In the more than two decades since it was founded, IsraAid has arrived on the ground to help provide medical and humanitarian aid in crises across the globe. It has served victims of the 2011 tsunami in Japan, Syrian and Afghan refugees and civilians in and around Ukraine who are in need due to Russia’s invasion — among other populations. Some 70% of its employees are local to the countries where it works. 

Now, a major focus of the group is the Ukraine crisis. IsraAid now has more than 30 people on the ground inside Ukraine and another dozen or so in the neighboring countries of Moldova and Romania. In addition, Polizer told eJP the crisis had spurred more Israeli donations to IsraAid than it had received during the previous two decades combined — a sum of more than $2 million. IsraAid has committed to being in Ukraine for five years.

“You can’t isolate the Ukraine crisis,” Polizer said. “The crisis in Ukraine impacts the food crisis in Africa, where we also operate and not enough people know about… For some people, we believe that the Ukraine crisis opened their heads and hearts for vulnerable communities and refugees around the world, while for others, they only focus on Ukraine and nothing else.”

The work can be more challenging, he said, when it feels like there’s no end in sight. One example, he said, is the Kakuma Refugee Camp in Kenya, which has 250,000 people and in which IsraAid provides services. 

“These people’s life in limbo is semi-permanent, so when you don’t see a political solution for refugee problems, the work that we do is a lot about easing human suffering,” he said. “So while we believe it’s very important, and we do it, it’s also very frustrating and very depressing to not see the end goal to this crisis.”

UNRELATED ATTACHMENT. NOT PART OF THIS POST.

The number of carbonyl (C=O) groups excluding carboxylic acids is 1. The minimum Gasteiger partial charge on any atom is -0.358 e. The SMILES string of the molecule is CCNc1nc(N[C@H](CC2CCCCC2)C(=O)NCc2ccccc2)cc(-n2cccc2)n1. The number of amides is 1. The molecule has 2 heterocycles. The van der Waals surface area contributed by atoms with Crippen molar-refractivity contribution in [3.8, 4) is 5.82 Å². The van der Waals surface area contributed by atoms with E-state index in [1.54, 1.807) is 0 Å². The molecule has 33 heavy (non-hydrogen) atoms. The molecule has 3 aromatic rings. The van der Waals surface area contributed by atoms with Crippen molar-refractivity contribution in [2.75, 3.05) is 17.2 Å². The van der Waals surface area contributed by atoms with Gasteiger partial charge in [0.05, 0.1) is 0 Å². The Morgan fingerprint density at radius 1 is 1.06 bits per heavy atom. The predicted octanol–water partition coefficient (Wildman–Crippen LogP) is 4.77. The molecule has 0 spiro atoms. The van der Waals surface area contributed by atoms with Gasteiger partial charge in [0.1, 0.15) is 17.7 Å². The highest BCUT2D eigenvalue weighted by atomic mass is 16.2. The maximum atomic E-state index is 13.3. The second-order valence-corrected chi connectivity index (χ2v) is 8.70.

Polizer, 39, grew up in Harashim, a small village in northern Israel, the son of a school counselor and a social worker. Before serving in the army, he volunteered at a boarding school for children from underprivileged backgrounds — including some families that suffered domestic violence. About half the students were Ethiopian-Israeli.

The same impulse to bridge cultures drove Polizer to learn Nepali during his time in that country. He began working with IsraAid while taking part in its response to the 2011 tsunami in Japan — where he also met his wife. 

He spoke with eJP earlier this month from Japan, and jokes now that he lives “mostly on a plane.” In 2019, by his count, he took 113 flights, and after a lull during the pandemic, that pace is picking up again: He is slated to visit a total of 12 countries in January alone. 

“If you ask me what is the thing that was most impactful in the local community, it was the fact that I spoke their language,” Polizer said of his time in Nepal. “Not only because I could communicate with them… but more because it was a very empowering experience for them… An outsider from the West, from a rich country is coming and saying, ‘I want to learn from you guys, I want to speak your language.’”